Who are the top teams in history?
The historic 20th edition of the Cosafa Cup gets underway at Nelson Mandela Bay in South Africa on Tuesday and below Goal lists the previous displays of each and every team taking part this year.
Nicknamed ‘The Warriors’, Zimbabwe have won the Cosafa trophy six times in the history of the competition and their latest achievement came in 2018 when they defeated Zambia 4-2 in the final, and they had also won it in 2017 after beating Chipolopolo 3-1 in the final.
Zimbabwe, who reached the semi-finals of the last edition in 2019, also won the title in 2000, 2003, 2005, 2009, and will be keen to make it seven titles under coach Zdravko Logarusic in South Africa.
Chipolopolo are the defending champions having defeated Botswana in the final of the last edition (2019), and they already have five Cosafa Cup trophies to their name – as they won the first two editions in 1997 and 1998 and also in 2006 and 2013.
Zambia, who will be under Serbian coach Milutin Sredojevic, have also reached 16 semi-finals, the most of any participating teams, and will be targeting to win the trophy back-to-back for the second time in the history of the nation.
Bafana Bafana are the third most successful nation in Cosafa history as they have managed to win the trophy on four occasions - 2002, 2007, 2008, and 2016 and also managed to win the plate in the 2017, 2018, and 2019 editions.
With the plate cancelled for the 2021 edition, South Africa, who will be under assistant coach Helman Mkhalele in the absence of first-team coach Hugo Broos, will fancy the advantage of playing at home and go for the main trophy this time around.
- Samuel Shivambu
The Braves Warriors made their debut in the competition in 1997, where they failed to make it past the group stages but since then, they have grown in stature and in 1999 they were runners-up and in 2000 they reached their first-ever quarter-finals but lost to Botswana on penalties after a 1-1 draw.
In 2015, Namibia, who are drawn in Group C alongside Senegal, Zimbabwe, and Mozambique finally laid their hands on the trophy after beating Mozambique 2-0 in the final and they will be targeting to repeat the same fete in this campaign.
- Goal Kenya.
Though they are yet to win the trophy, the Mambas have made great strides since their debut edition in 1997 when they finished third in the group stage, but reached two semi-finals in 2004 and 2008 and the final in 2015 where they lost 2-0 to Namibia.
In the last four editions, they reached the quarter-finals in 2016 but have failed to make it past the group stages in the last three, meaning they will have to up their game if they are to leave a mark in the 2021 edition.
The Flames have twice come close to winning the trophy in 2002 and 2003 when they reached the final but lost to South Africa and Zimbabwe and they have also reached the quarters on six occasions – in 2000, 2004, 2009, 2013, 2015 and 2019.
In 2013, they lost 3-2 to Angola in the quarters but in 2015, they made amends to return home with the plate as they defeated Namibia in the decider but they failed to make it past the first round in 2016, 2017 and 2018 editions before losing to Zambia in the quarters of the 2019 edition.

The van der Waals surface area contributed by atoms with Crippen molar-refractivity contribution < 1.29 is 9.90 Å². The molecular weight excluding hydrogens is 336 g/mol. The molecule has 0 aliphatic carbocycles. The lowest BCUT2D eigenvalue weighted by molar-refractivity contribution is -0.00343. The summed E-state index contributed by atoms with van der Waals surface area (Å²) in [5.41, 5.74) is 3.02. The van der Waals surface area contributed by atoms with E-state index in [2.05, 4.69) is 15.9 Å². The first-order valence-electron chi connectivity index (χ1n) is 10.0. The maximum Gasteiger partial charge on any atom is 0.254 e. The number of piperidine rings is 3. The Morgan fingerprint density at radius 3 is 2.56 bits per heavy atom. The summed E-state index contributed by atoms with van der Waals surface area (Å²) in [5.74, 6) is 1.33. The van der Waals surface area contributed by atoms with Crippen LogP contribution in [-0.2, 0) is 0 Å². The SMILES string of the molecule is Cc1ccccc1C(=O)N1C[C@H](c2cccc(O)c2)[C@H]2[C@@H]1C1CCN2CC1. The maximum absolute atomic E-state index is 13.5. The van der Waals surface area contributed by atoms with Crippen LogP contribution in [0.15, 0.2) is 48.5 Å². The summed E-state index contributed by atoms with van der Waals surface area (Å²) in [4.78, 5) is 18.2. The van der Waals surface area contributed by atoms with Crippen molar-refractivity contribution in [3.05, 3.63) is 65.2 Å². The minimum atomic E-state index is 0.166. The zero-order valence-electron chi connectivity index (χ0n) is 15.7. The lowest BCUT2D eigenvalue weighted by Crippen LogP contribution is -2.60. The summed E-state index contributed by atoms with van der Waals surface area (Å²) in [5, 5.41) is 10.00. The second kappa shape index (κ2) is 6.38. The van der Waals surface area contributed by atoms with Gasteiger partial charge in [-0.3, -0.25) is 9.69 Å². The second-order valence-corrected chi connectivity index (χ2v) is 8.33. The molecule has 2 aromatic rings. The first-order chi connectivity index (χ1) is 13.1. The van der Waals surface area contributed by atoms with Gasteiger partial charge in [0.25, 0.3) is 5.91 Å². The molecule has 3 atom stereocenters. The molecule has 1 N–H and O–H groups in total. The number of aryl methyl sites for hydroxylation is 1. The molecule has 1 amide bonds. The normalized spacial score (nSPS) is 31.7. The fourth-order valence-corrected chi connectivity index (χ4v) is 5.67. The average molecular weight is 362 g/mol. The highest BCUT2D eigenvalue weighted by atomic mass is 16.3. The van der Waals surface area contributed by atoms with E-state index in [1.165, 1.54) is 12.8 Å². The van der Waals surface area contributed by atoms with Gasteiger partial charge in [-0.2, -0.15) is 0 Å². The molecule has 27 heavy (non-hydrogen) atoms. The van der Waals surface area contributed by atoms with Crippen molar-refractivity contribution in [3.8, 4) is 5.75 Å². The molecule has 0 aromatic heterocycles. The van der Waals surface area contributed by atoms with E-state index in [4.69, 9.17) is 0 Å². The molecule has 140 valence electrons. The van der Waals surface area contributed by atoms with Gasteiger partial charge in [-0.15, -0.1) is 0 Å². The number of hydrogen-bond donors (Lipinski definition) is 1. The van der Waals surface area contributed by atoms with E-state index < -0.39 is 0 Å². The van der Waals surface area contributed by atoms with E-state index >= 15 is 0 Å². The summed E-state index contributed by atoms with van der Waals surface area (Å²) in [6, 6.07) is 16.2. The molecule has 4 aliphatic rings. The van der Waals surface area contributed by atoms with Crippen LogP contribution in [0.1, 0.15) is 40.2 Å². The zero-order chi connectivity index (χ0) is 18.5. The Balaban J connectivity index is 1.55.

The Zebras have enjoyed some good results since their first appearance in 1997 and were the losing finalists in the last edition after Zambia emerged 1-0 winners to deny them the trophy.
Under coach Adel Amrouche, Botswana, who have managed five quarter-finals and three semi-final appearances, will be looking to better their performance from last season and win the trophy for the first time in the country’s history this term.
Lesotho’s best performance came in 2000 when they surprised many to reach the final but they suffered a heavy 6-0 defeat against Zimbabwe. The defeat did not dampen their spirit as in the following edition they reached the quarter-finals but lost to Zambia.
In 2013 edition, they finished fourth, after advancing through the group stages before losing in the semis to Zimbabwe and then being beaten to the bronze by South Africa but they would further reach the semis in 2017, 2018 and 2019, narrowly losing on each occasion.
Madagascar made their first appearance in 2002 and surprisingly reached the quarter-finals where they lost on penalties to South Africa and in the next edition they also reached the last eight after beating Mauritius but in 2004 and 2007 edition, they failed to go past the group stages.
In 2008 they reached the semi-finals but lost narrowly to Mozambique and they had to wait until 2018 to reach another semi-final spot but they were beaten by Zambia, and managed a fourth place finish after beating Lesotho 1-0 in the play-offs to win a bronze medal.
The Sihlangu have made it to the semis on four occasions – in 1999, 2000, 2001 and 2016 – and also have a couple of quarter-final appearances in 2017 and 2018, but they failed to make it past this stage in the 2019 edition when they were ousted in the first round.
They posted a good run in 2016 when they topped a tough pool which also had Zimbabwe, Madagascar and Seychelles, then defeated Zambia in penalties in the quarters and they will be looking to reciprocate the same form or even better it in South Africa.
The West Africans will feature as a guest nation and they have been drawn in Group C alongside six-time winners Zimbabwe, 2015 champions Namibia, and Mozambique with only the top team assured of a place in the last four.
The Lions of Teranga. who are the current champions of the Wafu Cup, the West African version of the Cosafa Cup, after beating Ghana on penalties in the last edition, have confirmed they will not bring their first team squad but they have vowed to make history by being the first guest team to win the trophy.